One of the guys hunting with me today found this canine and asked me to identify. I was surprised how laterally thin the tooth is. I am pretty sure we will identify. Please state the characteristic that makes your ID correct. i.e what differentiates from similar sized mammal canines? The standard experts: @Harry Pristis @PrehistoricFlorida. EDITED, sorry. The top edge close to the tip (Photo #3) is worn presumably by grinding against the opposing canine. All comments & suggestions appreciated. Jack
  15. A visit to a cool SW Florida location Found a bunch of small teeth, a really nice shark vert, a fat Meg, a good size Mako, and maybe a Beardog canine? Can anyone confirm that one?! Anyone know? Good day hunting!
  16. Basilosaur lower frontal jaw section

    From the album Marine reptiles and mammals

    Basilosaur(us?) frontal lower jaw seyction, from Boujdour, in Morocco. Hopefully the species can be distinguished with some more info
  17. Basilosaur frontal lower jaw section

    From the album Marine reptiles and mammals

    Almost the entire frontal canine portion of the lower jaw of a Basilosaur. As you can see, the area where the absent front canines were, at the tip of the piece is visible, as well as where the missing last canines were situated. Although it was labeled as a Basilosaurus, I’m a little hesitant to consider that the case until I can personally corroborate the information. Apparently from Boujdour, I’m just having trouble finding information about which whales are, or are not found there, so until then I’ll leave it more open with just Basilosaur.
  18. Hey guys. So my friend recently gave me this awesome fossil canine tooth from China. Unfortunately the tooth has been very badly glued back in 2 different places after it was broken. I would like if possible to know how to remove glue, superglue in this case so I can reglue it properly. I would not like to risk the tooth being irreversibly damaged... Do you guys know how and if I could do that? Thanks for any imput. Kind regards, Thomas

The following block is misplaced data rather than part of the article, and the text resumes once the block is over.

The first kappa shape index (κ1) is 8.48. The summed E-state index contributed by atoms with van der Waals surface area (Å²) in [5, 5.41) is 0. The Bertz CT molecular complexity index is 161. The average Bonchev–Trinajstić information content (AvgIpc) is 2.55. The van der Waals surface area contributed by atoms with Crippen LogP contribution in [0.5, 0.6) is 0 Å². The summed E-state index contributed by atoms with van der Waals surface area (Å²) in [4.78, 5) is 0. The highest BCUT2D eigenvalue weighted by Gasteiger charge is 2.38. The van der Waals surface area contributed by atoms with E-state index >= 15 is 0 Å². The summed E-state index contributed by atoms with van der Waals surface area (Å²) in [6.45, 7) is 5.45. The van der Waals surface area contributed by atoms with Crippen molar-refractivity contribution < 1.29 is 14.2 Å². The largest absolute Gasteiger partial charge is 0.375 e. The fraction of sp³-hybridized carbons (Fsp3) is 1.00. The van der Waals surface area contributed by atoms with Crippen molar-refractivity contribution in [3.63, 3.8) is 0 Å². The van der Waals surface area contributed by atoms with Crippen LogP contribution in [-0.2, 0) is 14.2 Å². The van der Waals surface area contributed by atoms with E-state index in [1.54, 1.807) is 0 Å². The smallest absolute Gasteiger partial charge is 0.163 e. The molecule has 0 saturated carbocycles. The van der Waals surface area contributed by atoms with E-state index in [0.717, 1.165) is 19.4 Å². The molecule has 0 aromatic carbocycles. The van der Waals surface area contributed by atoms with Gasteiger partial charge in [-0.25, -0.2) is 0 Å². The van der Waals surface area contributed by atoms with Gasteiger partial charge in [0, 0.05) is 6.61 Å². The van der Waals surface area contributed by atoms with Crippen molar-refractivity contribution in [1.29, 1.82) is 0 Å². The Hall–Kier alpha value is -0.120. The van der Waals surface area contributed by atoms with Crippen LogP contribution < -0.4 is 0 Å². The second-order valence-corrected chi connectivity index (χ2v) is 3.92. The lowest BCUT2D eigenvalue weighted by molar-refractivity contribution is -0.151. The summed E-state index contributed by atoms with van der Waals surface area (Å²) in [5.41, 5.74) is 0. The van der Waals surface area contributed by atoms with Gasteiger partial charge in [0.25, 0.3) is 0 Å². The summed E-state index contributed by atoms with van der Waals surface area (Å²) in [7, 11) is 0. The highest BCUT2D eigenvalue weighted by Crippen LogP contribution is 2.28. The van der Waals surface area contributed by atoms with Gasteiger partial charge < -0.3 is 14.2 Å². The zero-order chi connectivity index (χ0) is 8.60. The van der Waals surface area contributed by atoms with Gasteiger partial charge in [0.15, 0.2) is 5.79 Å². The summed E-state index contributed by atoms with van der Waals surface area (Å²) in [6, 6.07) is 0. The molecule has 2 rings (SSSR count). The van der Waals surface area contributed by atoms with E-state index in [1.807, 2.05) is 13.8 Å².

19. Found in South of France

    Found two of these similar shaped stones. They both have the resemblance a tooth. Curious if anyone has any insight. They were found in Charente, France. They seem to be possible internal molds of crustacean. I would greatly appreciate if anyone has any information on this. Thank you!
  20. 2 Canines

    Continuing a streak of good luck. Recently, I was digging in a semi-productive location and a small canine showed up. I recall that it was the last fossil I noted while searching the sieve. An interesting find. Not a clue of what it might be. At 40.5 mm, little too large for small mammals like raccoon. I did see the curious bump at the base of the root. Late in the day from the same spot, a 54 mm canine missing half of its tip. Too small for Jaguar. I have a 2.9 inch canine that looks a lot like this one. All comments, suggestions, identifications appreciated.
  21. Rockhound Finds Fossil Rhino Bone

    Pooch sniffs out prehistoric prize: Canine discovers 250,000-year-old woolly rhino bone By Today, Today news, April 5, 2019 https://www.todaychan.com/2019/04/05/pooch-sniffs-out-prehistoric-prize-dog-discovers-250000-year-old-woolly-rhino-bone-2/ Yours, Paul H.
  22. ID needed

    Hey guys. Saw this and I have absolutely no idea of what it could be. No location either... Two canines I believe? Serrated?! Please help... Thanks so much.
  23. tiger5.jpg

    From the album My fossil

    tiger canine tooth Age:? Locality:Nakhon Si Thammarat,Thailand Length:3.09 inch ps.bought from seller
  24. tiger4.jpg

    From the album My fossil

    tiger canine tooth Age:? Locality:Nakhon Si Thammarat,Thailand Length:3.09 inch ps.bought from seller
  25. tiger3.jpg

    From the album My fossil

    tiger canine tooth Age:? Locality:Nakhon Si Thammarat,Thailand Length:3.09 inch ps.bought from seller